Grove Lodge Vets’ senior veterinary clinician Nicola Bromley says “The puppy arrived at Grove Lodge Vets in a sorry state. Weighing less than one kilogramme she was severely dehydrated, anaemic, and with an extremely painful abdomen. After being diagnosed with parvovirus the puppy was carefully transferred into our purpose built isolation ward for intensive round-the-clock monitoring and care.
“Its treatment included the latest antibiotics, anti-vomiting drugs, gut protectants, intravenous fluids, painkillers, fresh frozen plasma, and even a special injection that can sometimes act as an antidote to the virus, but tragically the puppy’s condition continued to deteriorate, passing watery diarrhoea, and becoming even weaker.”
Fading fast and unresponsive to treatment the emergency team at Grove Lodge Vets decided the only option was to prevent any further suffering by the puppy, and with the family’s consent, euthanized it.
Vet Nicola explains “All the team here at Grove Lodge Vets are terribly saddened by the loss of this lovely pup. Sadly we’re now seeing this similar pattern frequently but it can be avoided by choosing your dog responsibly. Parvovirus is a killer disease that is prevented by vaccination and a clean breeding environment.
“Thousands of happy looking pups just like this one are bred in horrific conditions e.g. puppy farms, then transported cross country to these puppy sellers or ‘dealers’ and sold every day already carrying this deadly virus, which usually manifests itself a few days after settling into their new home when any natural immunity provided by their mother’s milk has worn off.”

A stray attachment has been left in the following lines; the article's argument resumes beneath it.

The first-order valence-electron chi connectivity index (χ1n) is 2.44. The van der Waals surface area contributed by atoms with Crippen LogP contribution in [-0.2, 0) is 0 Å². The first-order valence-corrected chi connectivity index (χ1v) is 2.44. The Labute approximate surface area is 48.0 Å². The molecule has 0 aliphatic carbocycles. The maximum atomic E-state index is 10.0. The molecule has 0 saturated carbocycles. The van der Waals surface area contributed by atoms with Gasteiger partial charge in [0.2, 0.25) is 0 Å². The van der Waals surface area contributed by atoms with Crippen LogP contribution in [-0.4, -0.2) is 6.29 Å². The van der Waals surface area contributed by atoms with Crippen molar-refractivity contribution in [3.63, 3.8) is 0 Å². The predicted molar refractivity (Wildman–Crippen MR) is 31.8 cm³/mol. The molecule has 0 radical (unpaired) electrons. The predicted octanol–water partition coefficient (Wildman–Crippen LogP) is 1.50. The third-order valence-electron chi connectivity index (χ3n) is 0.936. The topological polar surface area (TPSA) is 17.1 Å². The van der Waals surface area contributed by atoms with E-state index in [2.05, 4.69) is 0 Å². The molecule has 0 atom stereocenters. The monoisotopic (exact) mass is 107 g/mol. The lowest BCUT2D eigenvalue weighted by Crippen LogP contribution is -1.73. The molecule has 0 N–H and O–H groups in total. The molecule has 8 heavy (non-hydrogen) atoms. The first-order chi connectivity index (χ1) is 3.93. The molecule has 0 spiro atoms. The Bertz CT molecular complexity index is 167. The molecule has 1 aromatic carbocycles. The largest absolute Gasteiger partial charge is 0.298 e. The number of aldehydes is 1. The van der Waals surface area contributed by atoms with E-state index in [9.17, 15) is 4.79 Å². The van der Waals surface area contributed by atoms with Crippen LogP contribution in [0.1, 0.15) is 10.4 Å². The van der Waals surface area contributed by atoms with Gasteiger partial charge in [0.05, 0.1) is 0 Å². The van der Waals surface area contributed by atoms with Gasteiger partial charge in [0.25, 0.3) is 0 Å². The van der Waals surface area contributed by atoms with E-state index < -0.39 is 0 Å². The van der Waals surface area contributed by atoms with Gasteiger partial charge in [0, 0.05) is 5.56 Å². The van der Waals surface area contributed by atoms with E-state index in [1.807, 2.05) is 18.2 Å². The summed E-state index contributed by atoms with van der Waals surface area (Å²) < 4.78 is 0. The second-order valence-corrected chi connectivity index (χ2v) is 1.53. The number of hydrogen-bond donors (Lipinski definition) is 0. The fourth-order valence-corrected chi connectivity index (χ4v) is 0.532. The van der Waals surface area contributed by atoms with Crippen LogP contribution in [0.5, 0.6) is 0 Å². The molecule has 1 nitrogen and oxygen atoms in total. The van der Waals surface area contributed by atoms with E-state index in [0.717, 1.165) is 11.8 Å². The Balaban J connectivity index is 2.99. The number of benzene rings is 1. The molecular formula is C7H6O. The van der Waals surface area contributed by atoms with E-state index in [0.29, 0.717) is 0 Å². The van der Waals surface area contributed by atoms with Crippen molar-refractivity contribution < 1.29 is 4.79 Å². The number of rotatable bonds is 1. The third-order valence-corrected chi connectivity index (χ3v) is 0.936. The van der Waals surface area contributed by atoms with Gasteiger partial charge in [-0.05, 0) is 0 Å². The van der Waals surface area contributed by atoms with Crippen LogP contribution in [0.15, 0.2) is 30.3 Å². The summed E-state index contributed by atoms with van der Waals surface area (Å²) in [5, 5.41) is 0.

Vet Nicola concludes “If you’re looking to buy a puppy then please do your research. Always ask to see the mother and never buy online, from a pet shop, garden centre or anywhere that doesn’t feel right. With so many rescue centres overflowing with unwanted pets why not consider adopting a rescue dog instead – most have happy healthy puppies eagerly awaiting loving homes.”
A saddened family member says “The whole family’s devastated. It’s taken us a year to get over the loss of our last dog that we had for 17 years. We purposely chose a private seller as we did this with our first dog 30 years ago who lived happily for 12 years and we had no idea this puppy farm culture now exists. There are some really hideous people out there where money is more important than animal welfare. We’ve completely lost faith in private sellers so in future want to help a dog from rescue home instead.”